Didn’t it used to be a philistine thing, to look at art and ask: “But what is it for?” I’m sure it did. I’m sure it used to be appreciated that excess was the point when it came to culture, and a Gradgrindian insistence on utility was the mark of somebody who was dead on the inside.
Oh well. That, presumably, was then. This is the depressing now, and it’s the people who claim to be on the side of culture who are pressing for the measure of it to be, not “Is it good?” but “Is it useful?”. And because we live in an era of relentless individualism, the only kind of useful that counts is making you — the unique and precious consumer — into a better person.
I came across a splendidly disheartening example of this in publicity for a new book called Wonderworks by Angus Fletcher, which publisher Simon & Schuster says “shows how writers have created… engineering enhancements to the human heart and mind.” Sounds terrible, I thought, and so I read some of Wonderworks. And it was even worse than that.
Fletcher wants us to think of literature as a technology. Specifically, as “an innovation for troubleshooting our humanity”. It’s a thesis that comes with a dusting of neuroscientific talk about how “literature’s inventions can plug into different regions of the brain”, and a lot of purple prose. “The medicine men may have run out of unguents and potions; the heavens may have vanished or grown cold,” he writes. “But still, literature could fix hearts and lift souls. That, in brief, is why literature was invented and what it was invented to do.”
Oh really? This is what those of us in the business of literary criticism call “a heck of a claim”. Was the poet who wrote Beowulf “fixing hearts and lifting souls”? Of course not. What they were actually doing was telling a baller story about fighting a big snake, imbued with reflections on feudal loyalty and vengeance which are semi-impenetrable from the society we live in now. That snake fight is forever, though.
Was Aphra Behn trying to “fix hearts and lift souls” when she turned out Oroonoko? I am pretty sure that what she was in fact doing was getting rich, given that she wrote for a living and wrote a lot. Were the patrons who sustained literature before the arrival of commercial publishing in the “heart-fixing, soul-lifting” business? No; they were displaying their wealth and culture to other wealthy, cultured people — and good on them, frankly.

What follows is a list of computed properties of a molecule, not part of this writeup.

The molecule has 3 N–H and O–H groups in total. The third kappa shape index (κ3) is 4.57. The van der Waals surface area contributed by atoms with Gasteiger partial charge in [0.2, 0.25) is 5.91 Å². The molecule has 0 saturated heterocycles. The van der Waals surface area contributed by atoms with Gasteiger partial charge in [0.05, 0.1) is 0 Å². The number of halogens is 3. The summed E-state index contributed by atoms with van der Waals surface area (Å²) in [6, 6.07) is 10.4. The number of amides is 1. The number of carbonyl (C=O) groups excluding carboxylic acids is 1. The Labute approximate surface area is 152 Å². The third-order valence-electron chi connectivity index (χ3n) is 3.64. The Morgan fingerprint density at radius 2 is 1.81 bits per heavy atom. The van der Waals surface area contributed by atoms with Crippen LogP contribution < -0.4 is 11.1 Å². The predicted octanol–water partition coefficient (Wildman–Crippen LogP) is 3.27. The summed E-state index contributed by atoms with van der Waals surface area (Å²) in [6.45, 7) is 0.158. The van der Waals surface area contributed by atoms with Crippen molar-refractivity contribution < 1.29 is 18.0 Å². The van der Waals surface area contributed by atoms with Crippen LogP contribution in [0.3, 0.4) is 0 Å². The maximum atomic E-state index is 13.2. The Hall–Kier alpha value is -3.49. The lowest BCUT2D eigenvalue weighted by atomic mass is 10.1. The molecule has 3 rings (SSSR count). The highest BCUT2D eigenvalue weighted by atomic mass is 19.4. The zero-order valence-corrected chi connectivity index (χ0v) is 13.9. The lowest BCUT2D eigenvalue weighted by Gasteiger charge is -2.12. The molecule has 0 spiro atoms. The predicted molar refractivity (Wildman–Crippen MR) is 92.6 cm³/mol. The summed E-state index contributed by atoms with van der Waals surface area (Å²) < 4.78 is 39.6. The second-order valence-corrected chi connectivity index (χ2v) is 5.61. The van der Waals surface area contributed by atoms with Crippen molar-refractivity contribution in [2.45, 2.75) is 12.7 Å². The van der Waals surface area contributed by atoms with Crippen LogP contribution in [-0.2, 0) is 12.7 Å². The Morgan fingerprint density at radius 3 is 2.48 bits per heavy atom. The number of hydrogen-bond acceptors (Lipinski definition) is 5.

It’s not that literature can’t be personally uplifting, or even morally improving; but when you insist that this is what literature is for, you make a claim that sits at odds with the manifest intentions of most writers and readers. Why do I read? Largely because I hate to be bored, and books are my favourite way of not being bored. (Also, a little bit, because I like people to think of me as someone who reads books.)
There is some psychological research suggesting that reading fiction helps people to exercise their empathy, perhaps leading them to act more generously. Whether those findings are robust and well-replicated, I don’t know, and I’m not really sure whether it’s necessary to make any claim stronger than this one on literature’s behalf: reading stories forces you to spend time inhabiting someone else’s subjectivity — Joan Didion, sinisterly, described writing as “an imposition of writer’s sensibility on the reader’s most private space” — and doing so might make you better at imagining the inner life of other people.